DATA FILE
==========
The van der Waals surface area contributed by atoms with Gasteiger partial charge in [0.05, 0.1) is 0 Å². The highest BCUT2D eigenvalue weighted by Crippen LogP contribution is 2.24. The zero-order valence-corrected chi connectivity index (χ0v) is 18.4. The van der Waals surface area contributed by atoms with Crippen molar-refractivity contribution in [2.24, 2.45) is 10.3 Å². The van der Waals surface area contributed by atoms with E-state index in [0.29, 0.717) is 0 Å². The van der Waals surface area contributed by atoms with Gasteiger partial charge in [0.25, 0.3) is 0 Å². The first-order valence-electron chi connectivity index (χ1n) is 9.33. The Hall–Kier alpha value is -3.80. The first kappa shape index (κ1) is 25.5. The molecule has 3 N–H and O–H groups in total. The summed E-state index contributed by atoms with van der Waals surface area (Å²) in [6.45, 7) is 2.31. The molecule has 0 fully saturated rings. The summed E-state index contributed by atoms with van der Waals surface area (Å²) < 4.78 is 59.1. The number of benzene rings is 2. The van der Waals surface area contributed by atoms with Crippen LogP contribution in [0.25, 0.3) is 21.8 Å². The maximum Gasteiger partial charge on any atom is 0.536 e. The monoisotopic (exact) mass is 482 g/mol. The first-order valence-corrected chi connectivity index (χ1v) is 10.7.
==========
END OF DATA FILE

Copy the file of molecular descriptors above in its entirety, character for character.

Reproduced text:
The van der Waals surface area contributed by atoms with Gasteiger partial charge in [0.05, 0.1) is 0 Å². The highest BCUT2D eigenvalue weighted by Crippen LogP contribution is 2.24. The zero-order valence-corrected chi connectivity index (χ0v) is 18.4. The van der Waals surface area contributed by atoms with Crippen molar-refractivity contribution in [2.24, 2.45) is 10.3 Å². The van der Waals surface area contributed by atoms with E-state index in [0.29, 0.717) is 0 Å². The van der Waals surface area contributed by atoms with Gasteiger partial charge in [0.25, 0.3) is 0 Å². The first-order valence-electron chi connectivity index (χ1n) is 9.33. The Hall–Kier alpha value is -3.80. The first kappa shape index (κ1) is 25.5. The molecule has 3 N–H and O–H groups in total. The summed E-state index contributed by atoms with van der Waals surface area (Å²) in [6.45, 7) is 2.31. The molecule has 0 fully saturated rings. The summed E-state index contributed by atoms with van der Waals surface area (Å²) < 4.78 is 59.1. The number of benzene rings is 2. The van der Waals surface area contributed by atoms with Crippen LogP contribution in [0.25, 0.3) is 21.8 Å². The maximum Gasteiger partial charge on any atom is 0.536 e. The monoisotopic (exact) mass is 482 g/mol. The first-order valence-corrected chi connectivity index (χ1v) is 10.7.